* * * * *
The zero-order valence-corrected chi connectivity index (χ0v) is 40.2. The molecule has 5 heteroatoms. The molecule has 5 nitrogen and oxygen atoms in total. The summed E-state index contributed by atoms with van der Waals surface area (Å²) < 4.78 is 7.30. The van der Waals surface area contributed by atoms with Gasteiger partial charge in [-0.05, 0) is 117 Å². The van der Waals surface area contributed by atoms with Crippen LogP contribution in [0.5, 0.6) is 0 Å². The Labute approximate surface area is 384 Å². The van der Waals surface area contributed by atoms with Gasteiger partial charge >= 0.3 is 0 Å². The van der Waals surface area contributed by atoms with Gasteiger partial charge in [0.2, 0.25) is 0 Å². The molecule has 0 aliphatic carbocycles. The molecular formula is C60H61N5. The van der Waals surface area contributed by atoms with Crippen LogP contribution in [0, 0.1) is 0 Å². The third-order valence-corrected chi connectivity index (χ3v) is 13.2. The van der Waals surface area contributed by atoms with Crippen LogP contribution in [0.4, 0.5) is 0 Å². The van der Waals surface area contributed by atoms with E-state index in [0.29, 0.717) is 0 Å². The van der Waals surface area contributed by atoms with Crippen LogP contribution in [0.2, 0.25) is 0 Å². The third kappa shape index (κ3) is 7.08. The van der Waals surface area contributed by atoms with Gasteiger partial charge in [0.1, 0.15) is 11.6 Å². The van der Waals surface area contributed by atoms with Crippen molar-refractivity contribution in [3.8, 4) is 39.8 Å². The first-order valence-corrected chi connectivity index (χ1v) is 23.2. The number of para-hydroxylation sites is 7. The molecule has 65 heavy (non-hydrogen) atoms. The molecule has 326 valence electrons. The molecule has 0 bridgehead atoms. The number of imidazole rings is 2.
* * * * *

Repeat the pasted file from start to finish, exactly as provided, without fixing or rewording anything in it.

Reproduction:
The zero-order valence-corrected chi connectivity index (χ0v) is 40.2. The molecule has 5 heteroatoms. The molecule has 5 nitrogen and oxygen atoms in total. The summed E-state index contributed by atoms with van der Waals surface area (Å²) < 4.78 is 7.30. The van der Waals surface area contributed by atoms with Gasteiger partial charge in [-0.05, 0) is 117 Å². The van der Waals surface area contributed by atoms with Crippen LogP contribution in [0.5, 0.6) is 0 Å². The Labute approximate surface area is 384 Å². The van der Waals surface area contributed by atoms with Gasteiger partial charge >= 0.3 is 0 Å². The van der Waals surface area contributed by atoms with Gasteiger partial charge in [0.2, 0.25) is 0 Å². The molecule has 0 aliphatic carbocycles. The molecular formula is C60H61N5. The van der Waals surface area contributed by atoms with Crippen LogP contribution in [0, 0.1) is 0 Å². The third-order valence-corrected chi connectivity index (χ3v) is 13.2. The van der Waals surface area contributed by atoms with Crippen LogP contribution in [0.4, 0.5) is 0 Å². The van der Waals surface area contributed by atoms with E-state index in [0.29, 0.717) is 0 Å². The van der Waals surface area contributed by atoms with Crippen LogP contribution in [0.2, 0.25) is 0 Å². The third kappa shape index (κ3) is 7.08. The van der Waals surface area contributed by atoms with Gasteiger partial charge in [0.1, 0.15) is 11.6 Å². The van der Waals surface area contributed by atoms with Crippen molar-refractivity contribution in [3.8, 4) is 39.8 Å². The first-order valence-corrected chi connectivity index (χ1v) is 23.2. The number of para-hydroxylation sites is 7. The molecule has 65 heavy (non-hydrogen) atoms. The molecule has 326 valence electrons. The molecule has 0 bridgehead atoms. The number of imidazole rings is 2.